North

Travellers' gear stolen in Whitehorse, midway through their epic adventure

Australian Leigh Swansborough and her American travelling partner, Clarissa Black, were camping at the Robert Service Campground when thieves evidently opened the vestibule of their tent early Friday and made off with three of their packs.

Two women paddling and hiking to Tuktoyaktuk woke Friday to find their load lightened

American Clarissa Black and Australian Leigh Swansborough at the scene of the crime. Someone took gear from their tent vestibule while the women slept. The women's Whitehorse guide book was left behind. (Jackie McKay/CBC)

Australian adventurer Leigh Swansborough said she had just told someone in Whitehorse on Thursday that "the only thing that the Yukon could steal from me was my heart."

She was wrong.

Hours later, someone was making off with a bunch of her travelling gear while she was asleep in her tent. She found out what had happened when a police officer woke her early Friday morning.

"I thought, 'Oh God, what have I done?' And he's like, 'No, we found your passport on the other side of the river,'" she said. "We sort of jumped out of bed and we woke up — and our bags were gone."

It was heartbreaking. It was, 'Oh my gosh, is our trip done?- Clarissa Black

Swansborough and her American travelling partner, Clarissa Black, were camping at the Robert Service Campground in Whitehorse when thieves evidently opened the vestibule of their tent in the wee hours of Friday, and made off with three of their packs.

"It was heartbreaking. It was, 'Oh my gosh, is our trip done?" Black said. "We still have two months left, and half of our gear is missing, Leigh's ID is missing. The pit of your stomach just hurts."

The women are midway through an epic adventure. They started in Skagway, Alaska, and hiked the infamous Chilkoot Pass, then paddled inflatable packrafts to Whitehorse.

Swansborough and Black on Marsh Lake's Army Beach, in Yukon, last week. The two had paddled from Bennett Lake and planned to keep paddling to Dawson City. (Sandi Coleman/CBC)

"We went from Bennett Lake, we made it to Carcross, we paddled Nares Lake, Tagish Lake, Marsh Lake, survived several nasty wind storms," Swansborough said.

From Whitehorse, their plan was to keep paddling down the Yukon River to Dawson City, then hike all the way up to Tuktoyaktuk, N.W.T., from there. They expected to finish the trip in September.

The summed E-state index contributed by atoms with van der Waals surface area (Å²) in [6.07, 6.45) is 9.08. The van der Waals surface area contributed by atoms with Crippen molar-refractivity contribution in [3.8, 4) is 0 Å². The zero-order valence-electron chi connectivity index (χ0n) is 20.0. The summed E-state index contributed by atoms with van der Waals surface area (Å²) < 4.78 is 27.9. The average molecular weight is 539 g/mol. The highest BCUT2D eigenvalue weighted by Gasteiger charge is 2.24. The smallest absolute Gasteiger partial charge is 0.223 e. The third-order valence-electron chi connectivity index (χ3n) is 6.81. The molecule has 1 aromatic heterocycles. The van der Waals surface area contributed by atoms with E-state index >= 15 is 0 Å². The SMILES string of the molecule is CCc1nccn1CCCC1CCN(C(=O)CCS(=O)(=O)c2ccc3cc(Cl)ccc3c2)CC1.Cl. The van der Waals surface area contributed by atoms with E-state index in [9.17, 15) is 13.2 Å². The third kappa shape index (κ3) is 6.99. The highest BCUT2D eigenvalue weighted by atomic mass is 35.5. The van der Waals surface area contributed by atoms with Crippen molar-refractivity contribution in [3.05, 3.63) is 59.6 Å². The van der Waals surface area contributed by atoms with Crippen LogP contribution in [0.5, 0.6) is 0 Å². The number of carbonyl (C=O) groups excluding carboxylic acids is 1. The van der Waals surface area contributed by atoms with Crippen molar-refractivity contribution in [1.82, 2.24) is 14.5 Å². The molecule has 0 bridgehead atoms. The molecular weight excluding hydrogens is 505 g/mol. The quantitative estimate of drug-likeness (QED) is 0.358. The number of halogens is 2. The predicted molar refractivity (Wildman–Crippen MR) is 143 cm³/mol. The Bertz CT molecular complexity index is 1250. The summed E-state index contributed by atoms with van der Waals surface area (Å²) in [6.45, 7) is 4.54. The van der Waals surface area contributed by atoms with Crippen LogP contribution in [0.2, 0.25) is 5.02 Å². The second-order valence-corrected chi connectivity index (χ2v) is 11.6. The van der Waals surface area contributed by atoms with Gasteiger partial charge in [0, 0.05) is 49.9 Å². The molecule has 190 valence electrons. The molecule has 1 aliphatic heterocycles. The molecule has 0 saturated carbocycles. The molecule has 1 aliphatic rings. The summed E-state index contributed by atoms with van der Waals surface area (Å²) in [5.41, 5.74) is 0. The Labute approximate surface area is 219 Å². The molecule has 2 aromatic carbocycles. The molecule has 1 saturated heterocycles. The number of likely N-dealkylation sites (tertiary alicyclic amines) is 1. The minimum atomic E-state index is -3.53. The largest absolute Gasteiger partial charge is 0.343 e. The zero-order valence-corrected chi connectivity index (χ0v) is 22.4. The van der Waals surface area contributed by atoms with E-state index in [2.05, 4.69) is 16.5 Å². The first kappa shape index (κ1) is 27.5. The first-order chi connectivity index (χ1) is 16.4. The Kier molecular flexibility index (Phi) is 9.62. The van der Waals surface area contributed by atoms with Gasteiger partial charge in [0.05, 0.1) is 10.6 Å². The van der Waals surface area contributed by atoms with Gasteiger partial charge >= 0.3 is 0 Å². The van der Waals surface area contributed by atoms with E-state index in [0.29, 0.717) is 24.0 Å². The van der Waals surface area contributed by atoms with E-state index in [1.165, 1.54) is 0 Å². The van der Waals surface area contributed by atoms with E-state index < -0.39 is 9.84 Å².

Now, they're trying to figure out how and when they might keep going. 

Some gear found, most still missing

Besides the passport, police found Leigh's green card and a few other things. Some items were scattered in the campground.

Police say they're still investigating the theft.

"[The thieves] had taken a few of the bags about 50 feet away, to a bench, and sort of opened them up and rummaged through," Black said. "We found a few things there, but we're still missing the bulk of our gear."

The thieves didn't take everything. This is what was left of Swansborough and Black's stuff on Friday. (Jackie McKay/CBC)

"The only clothes I have now are what I'm wearing," Swansborough said. "So yeah, this is our outfit for the next 60 days!"

Swansborough is clear though — their trip will continue. 

"I'm going all the way to the Beaufort Sea. I'm not sure how we're going to pull that off just yet," said Black.

"We're resourceful and I think, you know, we've battled through a lot obviously, in the lakes with the wind storms. You can't let something like this stop you."

The two adventurers are determined to continue. 'You can't let something like this stop you,' Black said. (Submitted by Leigh Swansborough and Clarissa Black)

They're also not letting some bad luck alter their impression of Yukon.

"Yukoners embraced us — they took us into their homes during wind storms, they fed us, they showered us," Swansborough said.

"The spirit of the Yukon reminds me a lot off rural Australia, where I grew up. People, they embrace you not as a stranger, but as a family member."

With files from Dave White and Jackie McKay

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